It was on 21 May 2008 that the Université Paris-Sud officially launched the first European Chair on Intellectual Capital Management in partnership with Bouygues Telecom, the CIGREF corporate network, the EADS Corporate Foundation, INPI (the French Patent Office), the OECD, the European Patents Office and the World Bank.
The purpose of this Chair is to contribute to the sharing of knowledge and the development of research capabilities through the creation of an international forum for discussion, education and research supported essentially by the research resources of the Université Paris-Sud, its international reputation and its ability to attract researchers of national and international status. The Chair is coordinated by Professor Ahmed Bounfour, the Chairholder and Scientific Coordinator of the World Conference on Intellectual Capital for Communities (hosted jointly with the World Bank) since 2005. This Chair confirms the intense partnership formed between the university, public institutions and private companies to examine issues of central economic concern.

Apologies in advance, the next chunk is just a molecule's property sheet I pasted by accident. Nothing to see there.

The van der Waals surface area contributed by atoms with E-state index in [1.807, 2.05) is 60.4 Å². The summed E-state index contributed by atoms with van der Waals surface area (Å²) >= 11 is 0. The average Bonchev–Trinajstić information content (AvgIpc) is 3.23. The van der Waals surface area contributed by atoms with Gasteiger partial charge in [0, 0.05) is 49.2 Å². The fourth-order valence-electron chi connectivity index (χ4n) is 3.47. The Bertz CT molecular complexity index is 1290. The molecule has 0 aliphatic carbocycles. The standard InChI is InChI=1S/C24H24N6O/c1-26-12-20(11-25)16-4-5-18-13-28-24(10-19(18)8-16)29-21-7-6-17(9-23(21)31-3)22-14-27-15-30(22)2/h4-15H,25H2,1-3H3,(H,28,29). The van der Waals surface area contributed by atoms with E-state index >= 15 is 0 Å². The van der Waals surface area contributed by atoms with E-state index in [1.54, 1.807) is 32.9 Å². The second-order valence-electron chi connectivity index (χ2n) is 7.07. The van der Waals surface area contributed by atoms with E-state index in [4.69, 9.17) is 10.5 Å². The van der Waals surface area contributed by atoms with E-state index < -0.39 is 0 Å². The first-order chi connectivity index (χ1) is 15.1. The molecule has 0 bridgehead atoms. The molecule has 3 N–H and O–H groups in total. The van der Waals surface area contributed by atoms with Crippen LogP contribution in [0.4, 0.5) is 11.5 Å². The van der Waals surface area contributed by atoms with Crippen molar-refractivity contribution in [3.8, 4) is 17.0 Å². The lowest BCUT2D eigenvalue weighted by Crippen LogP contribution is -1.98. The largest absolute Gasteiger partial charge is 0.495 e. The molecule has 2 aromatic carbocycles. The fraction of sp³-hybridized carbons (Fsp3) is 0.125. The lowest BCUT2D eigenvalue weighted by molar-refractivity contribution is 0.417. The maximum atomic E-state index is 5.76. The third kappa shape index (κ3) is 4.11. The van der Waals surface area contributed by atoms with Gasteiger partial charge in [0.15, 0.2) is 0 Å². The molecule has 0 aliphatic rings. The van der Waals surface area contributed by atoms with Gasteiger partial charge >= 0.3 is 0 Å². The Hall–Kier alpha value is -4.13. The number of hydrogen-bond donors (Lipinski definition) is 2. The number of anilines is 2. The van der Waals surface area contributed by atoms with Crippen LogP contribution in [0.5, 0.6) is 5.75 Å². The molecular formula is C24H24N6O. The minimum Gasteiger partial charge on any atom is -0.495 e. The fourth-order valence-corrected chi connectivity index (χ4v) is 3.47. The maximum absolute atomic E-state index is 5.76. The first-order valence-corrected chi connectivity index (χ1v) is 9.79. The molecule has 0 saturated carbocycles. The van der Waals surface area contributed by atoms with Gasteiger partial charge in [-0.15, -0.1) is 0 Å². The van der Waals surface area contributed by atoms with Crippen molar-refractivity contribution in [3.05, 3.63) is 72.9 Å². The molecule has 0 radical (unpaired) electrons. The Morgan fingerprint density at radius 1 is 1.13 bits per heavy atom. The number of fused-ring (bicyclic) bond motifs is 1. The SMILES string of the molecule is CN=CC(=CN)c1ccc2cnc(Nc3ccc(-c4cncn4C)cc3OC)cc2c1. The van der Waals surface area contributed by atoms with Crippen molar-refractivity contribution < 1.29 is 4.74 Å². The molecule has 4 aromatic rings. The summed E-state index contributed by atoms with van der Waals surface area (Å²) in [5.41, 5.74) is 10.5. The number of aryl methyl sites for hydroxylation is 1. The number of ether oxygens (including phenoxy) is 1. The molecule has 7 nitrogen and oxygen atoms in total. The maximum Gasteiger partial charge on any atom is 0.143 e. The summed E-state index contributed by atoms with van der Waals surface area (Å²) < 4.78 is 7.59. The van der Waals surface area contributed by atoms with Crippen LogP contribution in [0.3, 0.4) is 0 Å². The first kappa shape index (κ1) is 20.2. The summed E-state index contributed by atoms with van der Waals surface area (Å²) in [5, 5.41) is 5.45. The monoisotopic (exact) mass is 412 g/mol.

Inaugural address by Ahmed Bounfour
“Vice-Chancellor, ladies, gentlemen, esteemed colleagues and dear friends
As the Vice-Chancellor of our university has just underlined, intellectual capital is an essential resource for the development of organisations. Strictly speaking, it is certainly not a new topic, since economic theory and organisational theory have long considered its implications. However, important developments are now giving this topic a compelling relevance in terms both of research and action.
Managing intellectual capital requires a profound sea change in the thought processes and action methodologies of managers and public policymakers. In most instances, intellectual capital is an invisible resource, but one that is nevertheless ubiquitous in socio-economic systems. Initially, our thoughts turn naturally to intellectual property rights in the form of patents, designs, models, brands or software. But intellectual capital also includes a number of other often underestimated factors, such as organisational processes, technological infrastructures, information systems, reputation, relationship assets and, of course, the tacit knowledge held in the brains of every employee of any company or organisation. In that knowledge, we then begin to grasp the full extent of this field and the difficulties involved in any exercise that attempts to model or create value from it, especially since these factors are characterised by great volatility: unlike tangible assets, intellectual capital resources create no value unless combined with each other or with tangible resources.